If you don’t want to end up looking like the student in this posting’s picture, then starting off the semester with laser-focus and drive will allow you to score the easier points coming from the introductory material before the course kicks into high gear. As the course progresses, newer and more intricate material will be introduced that won’t be quite as easy to digest. Midway through the course, you will be challenged to think and integrate more and more concepts into your assignments and exams. Ultimately, you don’t want to be on the fence about your grade in the later parts of the course and wishing you had done a little better early on. Follow these tips to lock in those early points:
Just Getting Your Feet Wet – Dive Right In:
Even though the course may have just begun, and the material hasn’t picked up yet, it doesn’t mean that you can rest easy until the difficulty picks up. Make sure you dive head first into the material and engage in class discussion as much as possible from the start. Often times the lack of difficulty will make students think, “I’ve got this.” This is where they will most likely be caught off guard by some of the curveballs that, while not extremely difficult detect, could end up dragging their scores down initially. Don’t let this happen to you otherwise, you’ll be sacrificing some of the easier points in the course.
Studying Habits – Structure and Discipline:
Don’t think of studying as something you have to do in large chunks. Studying little bits throughout your day, but more consistently, is better than having huge chunks of studying that occur more infrequently. Most people begin to lose their attention after about 30-45 minutes, which is startling considering how long the average class is. This is probably why we need to go home and study in the first place…we just couldn’t absorb it the first time. Instead of spending hours and hours at the end of your day after school, try spending some of your break time on campus to study bits and pieces of the material, then finish what’s left at home. Don’t forget to keep doing this daily. You will find that your overall stress will be reduced and you won’t feel burnt out at the end of the day.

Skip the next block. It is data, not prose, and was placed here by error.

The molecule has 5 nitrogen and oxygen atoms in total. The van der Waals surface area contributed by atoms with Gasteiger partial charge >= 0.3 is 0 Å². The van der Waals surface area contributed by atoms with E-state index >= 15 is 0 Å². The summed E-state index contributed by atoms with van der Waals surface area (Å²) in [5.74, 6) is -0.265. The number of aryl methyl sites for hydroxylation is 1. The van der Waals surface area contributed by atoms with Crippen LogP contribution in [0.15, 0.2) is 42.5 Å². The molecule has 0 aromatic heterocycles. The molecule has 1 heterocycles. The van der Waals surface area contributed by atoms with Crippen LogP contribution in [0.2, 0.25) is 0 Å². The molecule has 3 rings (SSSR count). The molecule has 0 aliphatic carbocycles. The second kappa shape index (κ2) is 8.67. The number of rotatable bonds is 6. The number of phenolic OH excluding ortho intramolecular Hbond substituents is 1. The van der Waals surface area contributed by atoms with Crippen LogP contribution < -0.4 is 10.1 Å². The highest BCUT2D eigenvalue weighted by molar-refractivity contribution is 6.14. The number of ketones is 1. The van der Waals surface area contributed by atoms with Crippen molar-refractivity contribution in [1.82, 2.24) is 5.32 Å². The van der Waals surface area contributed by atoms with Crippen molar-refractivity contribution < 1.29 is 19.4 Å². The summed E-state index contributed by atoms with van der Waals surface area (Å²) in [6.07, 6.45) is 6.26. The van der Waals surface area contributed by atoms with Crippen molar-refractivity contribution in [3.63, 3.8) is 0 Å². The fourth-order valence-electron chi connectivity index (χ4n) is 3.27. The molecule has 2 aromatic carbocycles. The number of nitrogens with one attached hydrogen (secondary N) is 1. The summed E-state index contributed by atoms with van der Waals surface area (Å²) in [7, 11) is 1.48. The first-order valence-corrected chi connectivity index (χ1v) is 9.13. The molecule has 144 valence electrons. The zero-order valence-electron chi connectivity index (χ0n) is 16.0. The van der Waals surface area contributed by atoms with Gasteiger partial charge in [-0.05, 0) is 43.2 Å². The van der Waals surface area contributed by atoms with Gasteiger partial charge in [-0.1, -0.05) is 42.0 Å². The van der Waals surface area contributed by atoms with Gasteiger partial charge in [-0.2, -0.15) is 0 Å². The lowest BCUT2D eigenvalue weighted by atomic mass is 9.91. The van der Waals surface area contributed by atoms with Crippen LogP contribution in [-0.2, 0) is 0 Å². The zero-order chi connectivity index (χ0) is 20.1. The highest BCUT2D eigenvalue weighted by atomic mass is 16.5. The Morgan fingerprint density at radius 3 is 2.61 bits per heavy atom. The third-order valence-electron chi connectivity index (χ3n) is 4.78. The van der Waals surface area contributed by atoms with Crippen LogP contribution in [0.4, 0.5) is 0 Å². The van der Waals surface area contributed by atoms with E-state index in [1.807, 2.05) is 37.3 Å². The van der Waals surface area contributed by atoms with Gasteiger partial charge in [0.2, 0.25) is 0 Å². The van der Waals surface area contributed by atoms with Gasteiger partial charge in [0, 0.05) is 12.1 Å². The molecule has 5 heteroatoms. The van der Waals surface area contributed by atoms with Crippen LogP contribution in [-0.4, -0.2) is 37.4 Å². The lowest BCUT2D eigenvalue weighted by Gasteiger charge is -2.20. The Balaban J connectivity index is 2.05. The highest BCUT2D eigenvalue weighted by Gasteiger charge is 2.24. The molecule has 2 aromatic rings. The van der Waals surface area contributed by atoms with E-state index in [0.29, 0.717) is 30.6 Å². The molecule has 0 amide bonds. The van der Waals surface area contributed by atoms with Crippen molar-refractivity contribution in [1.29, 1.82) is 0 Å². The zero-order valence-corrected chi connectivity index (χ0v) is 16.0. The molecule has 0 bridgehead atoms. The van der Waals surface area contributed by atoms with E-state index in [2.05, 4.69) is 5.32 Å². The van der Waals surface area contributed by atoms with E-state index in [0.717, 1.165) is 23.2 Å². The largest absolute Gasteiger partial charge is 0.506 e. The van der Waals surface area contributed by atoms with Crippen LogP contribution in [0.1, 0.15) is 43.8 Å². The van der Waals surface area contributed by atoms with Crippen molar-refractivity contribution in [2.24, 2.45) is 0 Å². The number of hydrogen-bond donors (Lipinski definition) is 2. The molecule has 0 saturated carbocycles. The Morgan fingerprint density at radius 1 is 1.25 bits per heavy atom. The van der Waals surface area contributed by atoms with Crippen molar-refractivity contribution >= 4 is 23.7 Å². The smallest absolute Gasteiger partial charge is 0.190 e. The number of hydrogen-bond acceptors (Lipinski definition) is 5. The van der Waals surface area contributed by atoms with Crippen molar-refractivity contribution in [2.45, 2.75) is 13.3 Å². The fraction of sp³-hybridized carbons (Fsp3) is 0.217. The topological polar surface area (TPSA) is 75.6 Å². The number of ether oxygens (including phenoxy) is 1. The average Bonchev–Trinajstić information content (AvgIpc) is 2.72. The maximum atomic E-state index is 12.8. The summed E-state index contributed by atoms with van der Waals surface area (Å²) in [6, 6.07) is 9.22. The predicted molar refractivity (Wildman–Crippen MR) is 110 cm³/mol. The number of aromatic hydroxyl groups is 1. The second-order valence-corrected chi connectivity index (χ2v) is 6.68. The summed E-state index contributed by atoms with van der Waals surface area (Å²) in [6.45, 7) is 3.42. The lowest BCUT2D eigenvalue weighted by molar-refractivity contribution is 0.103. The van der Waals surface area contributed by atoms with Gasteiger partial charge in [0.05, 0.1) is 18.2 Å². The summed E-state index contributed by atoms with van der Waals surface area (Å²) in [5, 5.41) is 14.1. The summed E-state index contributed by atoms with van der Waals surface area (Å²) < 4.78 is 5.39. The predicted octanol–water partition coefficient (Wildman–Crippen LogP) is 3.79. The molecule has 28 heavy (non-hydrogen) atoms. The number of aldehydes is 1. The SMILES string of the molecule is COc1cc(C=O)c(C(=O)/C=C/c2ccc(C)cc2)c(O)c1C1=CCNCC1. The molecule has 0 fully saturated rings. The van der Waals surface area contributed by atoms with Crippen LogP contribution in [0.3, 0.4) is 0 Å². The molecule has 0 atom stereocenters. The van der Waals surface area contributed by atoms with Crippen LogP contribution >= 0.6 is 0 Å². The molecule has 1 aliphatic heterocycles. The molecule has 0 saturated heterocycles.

Communication – It’s Still Key:
If you aren’t understanding a concept, or just can’t seem to find a way to put it all together in terms of the bigger picture, don’t stay silent. You’d be surprised how many students say that they understand concepts when they actually don’t out of fear or embarrassment. It’s okay to struggle, and part of growing up and learning is how to communicate that you need help. Teachers generally enjoy helping students, but if you’re worried about disrupting the flow, or are too shy, then meet with them after class. At the very least you can collaborate with your classmates, as this is another form of learning. You’ll gain friends along the way! Find a way to introduce yourself to your fellow classmates early on instead of waiting until you need the help. This can come off looking like you are not genuine in your desire to get to know them.
Outside Assistance – The Power of Tutoring:
Hiring a tutor can make all the difference when it comes easing the burden of taking on new information in high volume. It’s just not possible for teachers to truly give what tutors can achieve one-on-one. Make sure to meet with a tutor regularly for challenging courses, not only when you are already struggling. The same reasoning applies here as with earning those easy points early on in the semester. Consistently meeting with your tutor helps ensure that you really are grasping the concepts by having a “second line of defense.” The tutor basically tests you before each and every exam, allowing you to see your strengths and weaknesses to formulate proper study regimens.